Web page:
[SOLVED] You Have Been Working As A Nurse In The Adult Oncology Unit For The Past Year. You Have Developed A Close Relationship With Many Of Your Patients, But Mr. Newcomb Has A Special Place In Your Heart.

Mr. Newcomb


            In this paper, a case scenario will be evaluated to learn how nursing ethical principles, self-support and specialized responsibility can be practiced to encourage morally-recognized approaches for clinical verdicts. A modified stress control strategy would as well be established to create familiar coping approaches for individual health and safety.

            According to Nyström, et al (2019), the greatest concern in the clinical area nowadays is not the cost but for all that money, it is not an manifestation of the human kind.  The key concern in each and every health care service is the care of patients. Enhanced healthcare has been employed so as to protect patients’ health and contentment through excellent health services provided that will prepare them with competent, necessary as well as advanced individual care aid as possible. Nevertheless, as Trobec & Starcic (2015) stated, all-inclusive amenities and skill portrayed by healthcare personnel are not the only essential requirements to uphold life. Rather, life would be precious only if both health and medical care could be dealt with as one inclusive of a good rapport between patients and clinicians. Therefore, ethical standards and principles take on an important influence to shape the opportunities for noble medical outputs acknowledged through reliance, responsibility, communal respect, and ration therapeutic care.

            Advancements in science and technology have altered the context where medical checkups are given hence a rise in conflict through moral concerns and predicaments. This, therefore, uncovers the wants for the personnel through education on how to choose and react to practices within the health facilities that are ethically-challenged (Grant-Kels et al 2019).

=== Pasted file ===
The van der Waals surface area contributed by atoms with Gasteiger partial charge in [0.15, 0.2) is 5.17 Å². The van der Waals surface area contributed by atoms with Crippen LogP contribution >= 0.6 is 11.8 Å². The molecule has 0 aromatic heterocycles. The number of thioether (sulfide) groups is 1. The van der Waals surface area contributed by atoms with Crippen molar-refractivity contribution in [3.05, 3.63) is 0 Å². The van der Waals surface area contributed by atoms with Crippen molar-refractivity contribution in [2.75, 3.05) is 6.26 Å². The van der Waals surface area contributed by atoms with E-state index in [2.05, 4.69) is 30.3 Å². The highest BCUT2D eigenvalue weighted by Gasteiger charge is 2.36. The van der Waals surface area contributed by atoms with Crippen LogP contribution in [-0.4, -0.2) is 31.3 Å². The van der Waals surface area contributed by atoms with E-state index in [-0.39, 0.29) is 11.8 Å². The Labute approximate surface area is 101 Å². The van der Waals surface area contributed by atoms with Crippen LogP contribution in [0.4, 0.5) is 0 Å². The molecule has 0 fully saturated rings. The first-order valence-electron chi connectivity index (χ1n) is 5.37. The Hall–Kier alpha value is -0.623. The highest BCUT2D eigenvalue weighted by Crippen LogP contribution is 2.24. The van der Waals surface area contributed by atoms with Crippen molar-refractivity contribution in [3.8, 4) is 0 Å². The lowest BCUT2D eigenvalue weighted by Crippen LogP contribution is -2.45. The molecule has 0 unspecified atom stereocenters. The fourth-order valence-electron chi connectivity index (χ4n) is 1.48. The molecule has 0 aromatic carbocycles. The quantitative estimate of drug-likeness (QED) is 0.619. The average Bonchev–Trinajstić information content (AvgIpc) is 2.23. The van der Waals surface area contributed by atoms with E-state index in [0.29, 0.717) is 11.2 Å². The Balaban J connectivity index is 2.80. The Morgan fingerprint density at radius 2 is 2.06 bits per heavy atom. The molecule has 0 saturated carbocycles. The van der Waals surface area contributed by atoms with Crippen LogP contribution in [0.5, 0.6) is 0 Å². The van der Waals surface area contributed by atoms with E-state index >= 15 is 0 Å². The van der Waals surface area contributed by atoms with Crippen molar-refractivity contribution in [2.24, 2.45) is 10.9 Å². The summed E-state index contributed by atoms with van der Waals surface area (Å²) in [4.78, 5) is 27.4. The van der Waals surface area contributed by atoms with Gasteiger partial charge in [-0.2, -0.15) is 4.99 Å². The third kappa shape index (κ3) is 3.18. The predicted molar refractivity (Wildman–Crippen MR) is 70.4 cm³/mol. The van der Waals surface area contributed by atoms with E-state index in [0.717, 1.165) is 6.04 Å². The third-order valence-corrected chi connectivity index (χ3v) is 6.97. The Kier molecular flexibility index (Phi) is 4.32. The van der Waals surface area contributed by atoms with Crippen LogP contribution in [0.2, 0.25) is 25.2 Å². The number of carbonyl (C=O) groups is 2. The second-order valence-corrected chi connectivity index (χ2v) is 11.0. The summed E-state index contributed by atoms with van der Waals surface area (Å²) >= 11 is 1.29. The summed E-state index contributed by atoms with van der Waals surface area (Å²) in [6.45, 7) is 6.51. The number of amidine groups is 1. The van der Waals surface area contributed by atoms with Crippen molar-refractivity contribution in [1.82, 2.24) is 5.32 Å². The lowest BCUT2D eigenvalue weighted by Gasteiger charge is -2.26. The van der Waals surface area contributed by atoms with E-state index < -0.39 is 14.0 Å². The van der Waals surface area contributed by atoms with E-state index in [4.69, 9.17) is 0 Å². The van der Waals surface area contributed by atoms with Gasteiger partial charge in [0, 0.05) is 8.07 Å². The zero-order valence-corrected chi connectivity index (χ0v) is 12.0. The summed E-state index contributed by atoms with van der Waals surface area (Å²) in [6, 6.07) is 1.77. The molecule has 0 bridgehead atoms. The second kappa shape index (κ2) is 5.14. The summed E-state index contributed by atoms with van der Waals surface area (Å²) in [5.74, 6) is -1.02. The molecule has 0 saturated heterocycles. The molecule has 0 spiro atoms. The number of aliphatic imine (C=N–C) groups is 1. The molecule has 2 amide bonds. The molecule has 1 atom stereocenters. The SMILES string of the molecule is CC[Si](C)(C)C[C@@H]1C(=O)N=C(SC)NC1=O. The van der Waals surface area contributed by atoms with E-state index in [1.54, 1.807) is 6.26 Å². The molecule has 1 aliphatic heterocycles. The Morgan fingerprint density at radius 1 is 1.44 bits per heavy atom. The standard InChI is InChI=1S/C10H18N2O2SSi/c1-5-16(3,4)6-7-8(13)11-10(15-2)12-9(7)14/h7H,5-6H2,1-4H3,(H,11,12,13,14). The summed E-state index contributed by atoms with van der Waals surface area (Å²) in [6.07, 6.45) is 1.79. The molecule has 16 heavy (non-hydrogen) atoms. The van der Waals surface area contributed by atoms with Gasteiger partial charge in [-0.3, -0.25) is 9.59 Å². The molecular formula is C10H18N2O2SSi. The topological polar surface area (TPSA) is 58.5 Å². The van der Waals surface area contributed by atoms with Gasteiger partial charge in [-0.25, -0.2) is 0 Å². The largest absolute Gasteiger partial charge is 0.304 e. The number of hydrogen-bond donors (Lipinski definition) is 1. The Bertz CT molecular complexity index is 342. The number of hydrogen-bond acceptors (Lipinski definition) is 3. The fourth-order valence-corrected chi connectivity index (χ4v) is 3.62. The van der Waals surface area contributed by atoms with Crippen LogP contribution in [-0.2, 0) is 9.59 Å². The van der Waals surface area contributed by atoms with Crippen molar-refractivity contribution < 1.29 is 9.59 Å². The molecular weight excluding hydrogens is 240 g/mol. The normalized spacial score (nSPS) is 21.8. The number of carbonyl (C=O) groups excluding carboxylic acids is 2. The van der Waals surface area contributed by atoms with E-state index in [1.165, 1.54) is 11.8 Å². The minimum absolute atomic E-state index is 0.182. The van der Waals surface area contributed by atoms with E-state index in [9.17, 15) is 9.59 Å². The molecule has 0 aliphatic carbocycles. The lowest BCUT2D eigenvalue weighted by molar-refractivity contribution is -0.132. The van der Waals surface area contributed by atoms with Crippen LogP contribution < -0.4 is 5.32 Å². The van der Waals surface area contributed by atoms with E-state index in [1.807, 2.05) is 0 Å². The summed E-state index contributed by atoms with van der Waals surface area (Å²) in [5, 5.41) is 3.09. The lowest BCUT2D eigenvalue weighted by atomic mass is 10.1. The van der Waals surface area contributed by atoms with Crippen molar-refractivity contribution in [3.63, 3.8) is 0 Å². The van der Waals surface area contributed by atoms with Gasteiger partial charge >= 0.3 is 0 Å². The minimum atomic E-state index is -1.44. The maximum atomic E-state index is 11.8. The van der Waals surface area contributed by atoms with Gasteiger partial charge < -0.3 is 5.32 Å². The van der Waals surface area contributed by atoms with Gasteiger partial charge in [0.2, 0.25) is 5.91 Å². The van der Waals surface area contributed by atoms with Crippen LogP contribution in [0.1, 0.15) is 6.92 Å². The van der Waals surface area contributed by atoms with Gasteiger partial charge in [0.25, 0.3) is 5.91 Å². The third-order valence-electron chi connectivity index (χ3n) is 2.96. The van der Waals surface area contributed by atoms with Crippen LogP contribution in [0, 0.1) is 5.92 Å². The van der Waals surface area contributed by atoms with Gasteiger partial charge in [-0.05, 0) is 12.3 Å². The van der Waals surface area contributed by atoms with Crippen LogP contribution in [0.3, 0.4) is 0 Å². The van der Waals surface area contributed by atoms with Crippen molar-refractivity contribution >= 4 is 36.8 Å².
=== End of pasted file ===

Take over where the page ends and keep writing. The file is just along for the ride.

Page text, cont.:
In the case of Mr. Newcomb, creates a discussion between professionalism and individual belief and values enhancement. It is quite difficult to detached nature and nurses’ insight of what is correct or incorrect, and what to be handled using the anticipated reaction nurses’ ought to take on for a professional accountability. At this point, several questions arise, for instance, is it ethically allowed for a nurse to get into his/her patient’s personal life, or hold on to a secret of extramarital issues having in mind that the patient’s wife has continuously had trust on you as a clinician? Otherwise is it morally right to refuse a client’s appeal regardless of its possible more advantage on his side and weakness of his right to independence, rather autonomy? Being a life and health promoter, it is essential for a nurse not to have exceptional defenses or giving his/her personal opinion concerning others’ morals. Instead, clinicians ought to air a justly moral assurance that will every time rank the overall happiness of the people that initially put them in the profession. Additionally, I would accept and concede Mr. Newcomb’s appeal as an ethical choice for clinical practice assimilating the codes of beneficence and non-maleficence, autonomy and justice (Epstein & Turner 2015).

            In this situation of permitting Mr. Newcomb to meet his mistress one last time is well thought-out to be ethically certified because as clinicians, one ought to be dedicated in assisting others using principles or slogans such as ‘not doing any harm but instead be of assistance’. When the nurse asked Mr. Newcomb if there was anything else he wanted the nurse to do for him and then he answered that prior to his death, he wished to see his mistress, this alone left a duty for the nurse to accomplish as part of her duty. Although the patient’s appeal was not in line with bodily treatment, the meeting would bring peace from within and a peaceful closure. This is an induced management for both emotional and social comfort.


Östman, L., Näsman, Y., Eriksson, K., & Nyström, L. (2019). The heart of ethics and health.         Nurse Ethics.26 (1): Pp. 26-36

Trobec, I., Starcic, A. (2015). Developing nursing ethical competences online versus in the             traditional classroom.22 (3): Pp. 352- 366

Epstein, B., & Turner, M. (2015). The Nursing Code of Ethics: Its Value, Its History. 20(2): Pp.     4

Morrell, J., Konda, S., & Grant-Kels, M. (2019). Response to a letter to the editor regarding “The ethical issue of cherry picking patients”.80(5): Pp.127

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